As a last example, consider the explicit defense of scientific materialism by the sociobiologist Edward O. Wilson. His writings trace the genetic and evolutionary origins of social behavior in insects, animals, and humans. He asks how self-sacrificial behavior could arise and persist among social insects, such as ants, if their reproductive ability is thereby sacrificed. Wilson shows that such "altruistic" behavior enhances the survival of close relatives with similar genes (in an ant colony, for example); selective pressures would encourage such self-sacrifice. He believes that all human behavior can be reduced to and explained by its biological origins and present genetic structure. "It may not be too much to say that sociology and the other social sciences, as well as the humanities, are the last branches of biology to be included in the Modern Synthesis." 7 The mind will be explained as "an epiphenomenon of the neural machinery of the brain."

Wilson holds that religious practices were a useful survival mechanism in humanity’s earlier history because they contributed to group cohesion. But he says that the power of religion will be gone forever when religion is explained as a product of evolution; it will be replaced by a philosophy of "scientific materialism."8 (If he were consistent, would not Wilson have to say that the power of science will also be undermined when it is explained as a product of evolution? Do evolutionary origins really have anything to do with the legitimacy of either field?) He maintains that morality is the result of deep impulses encoded in the genes and that "the only demonstrable function of morality is to keep the genes intact."

Wilson’s writing has received criticism from several quarters. For example, anthropologists have replied that most systems of human kinship are not organized in accord with coefficients of genetic similarity and that Wilson does not even consider cultural explanations for human behavior.9 In the present context, I would prefer to say that he has described an important area of biology suggesting some of the constraints within which human behavior occurs, but he has overgeneralized and extended it as an all-encompassing explanation, leaving no room for the causal efficacy of other facets of human life and experience. We will consider his views further in chapter 7.

Each of these authors seems to have assumed that there is only one acceptable type of explanation, so that explanation in terms of astronomical origins or biochemical mechanisms or evolutionary development excludes any other kind of explanation. Particular scientific concepts have been extended and extrapolated beyond their scientific use; they have been inflated into comprehensive naturalistic philosophies. Scientific concepts and theories have been taken to provide an exhaustive description of reality, and the abstractive and selective character of science has been ignored. The philosopher Alfred North Whitehead calls this "the fallacy of misplaced concreteness." It can also be described as "making a metaphysics out of a method." But because scientific materialism starts from scientific ideas, it carries considerable influence in an age that respects science.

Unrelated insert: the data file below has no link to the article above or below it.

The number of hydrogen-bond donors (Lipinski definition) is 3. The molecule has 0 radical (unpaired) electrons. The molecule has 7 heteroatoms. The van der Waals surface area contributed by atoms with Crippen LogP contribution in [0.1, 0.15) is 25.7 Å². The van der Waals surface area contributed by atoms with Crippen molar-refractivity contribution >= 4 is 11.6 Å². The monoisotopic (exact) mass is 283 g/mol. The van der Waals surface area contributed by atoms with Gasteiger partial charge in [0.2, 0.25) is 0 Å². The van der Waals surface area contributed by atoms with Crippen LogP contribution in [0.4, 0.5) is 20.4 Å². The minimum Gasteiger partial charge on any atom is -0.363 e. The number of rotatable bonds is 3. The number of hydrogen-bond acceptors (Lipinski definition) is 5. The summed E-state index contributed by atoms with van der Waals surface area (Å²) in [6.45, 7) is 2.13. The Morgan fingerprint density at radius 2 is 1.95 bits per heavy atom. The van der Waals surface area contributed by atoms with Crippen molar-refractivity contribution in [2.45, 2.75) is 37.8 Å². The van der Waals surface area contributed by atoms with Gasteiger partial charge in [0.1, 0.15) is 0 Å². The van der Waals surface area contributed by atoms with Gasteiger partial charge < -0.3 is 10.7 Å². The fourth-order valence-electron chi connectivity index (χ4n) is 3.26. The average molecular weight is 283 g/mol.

2. Biblical Literalism

A variety of views of scripture and its relation to science have appeared throughout the history of Christian thought. Augustine held that when there appears to be a conflict between demonstrated scientific knowledge and a literal reading of the Bible, the latter should be interpreted metaphorically, as in the case of the first chapter of Genesis. Scripture is not concerned about "the form and shape of the heavens"; the Holy Spirit "did not wish to teach men things of no relevance to their salvation."10 Medieval writers acknowledged diverse literary forms and levels of truth in scripture, and they gave figurative and allegorical interpretations to many problematic passages. Luther and the Anglicans continued this tradition, though some later Lutherans and Calvinists were more literalistic.

Biblical interpretation did play a part in the condemnation of Galileo. He himself held that God is revealed in both "the book of nature" and "the book of scripture"; the two books could not conflict, he said, since they both came from God. He maintained that writers of the Bible were only interested in matters essential to our salvation, and in their writing they had to "accommodate themselves to the capacity of the common people" and the mode of speech of the times. But Galileo’s theories did conflict with a literal interpretation of some scriptural passages, and they called into question the Aristotelian system that the church had adopted in the Thomistic synthesis. At the 350th anniversary of the publication of the Dialogues, Pope John Paul II said that since then there has been "a more accurate appreciation of the methods proper to the different orders of knowledge." The church, he said, "is made up of individuals who are limited and who are closely bound up with the culture of the time they live in. . . . It is only through humble and assiduous study that she learns to dissociate the essentials of faith from the scientific systems of a given age, especially when a culturally influenced reading of the Bible seemed to be linked to an obligatory cosmology."11 In 1984, a Vatican commission acknowledged that "church officials had erred in condemning Galileo." 12

In Darwin’s day, evolution was taken mainly as a challenge to design in nature and as a challenge to human dignity (assuming that no sharp line separates human and animal forms), but it was also taken by some groups as a challenge to scripture. Some defended biblical inerrancy and totally rejected evolution. Yet most traditionalist theologians reluctantly accepted the idea of evolution -- though sometimes only after making an exception for humanity, arguing that the soul is inaccessible to scientific investigation. Liberal theologians had already accepted the historical analysis of biblical texts ("higher criticism"), which traced the influence of historical contexts and cultural assumptions on biblical writings. They saw evolution as consistent with their optimistic view of historical progress, and they spoke of evolution as God’s way of creating.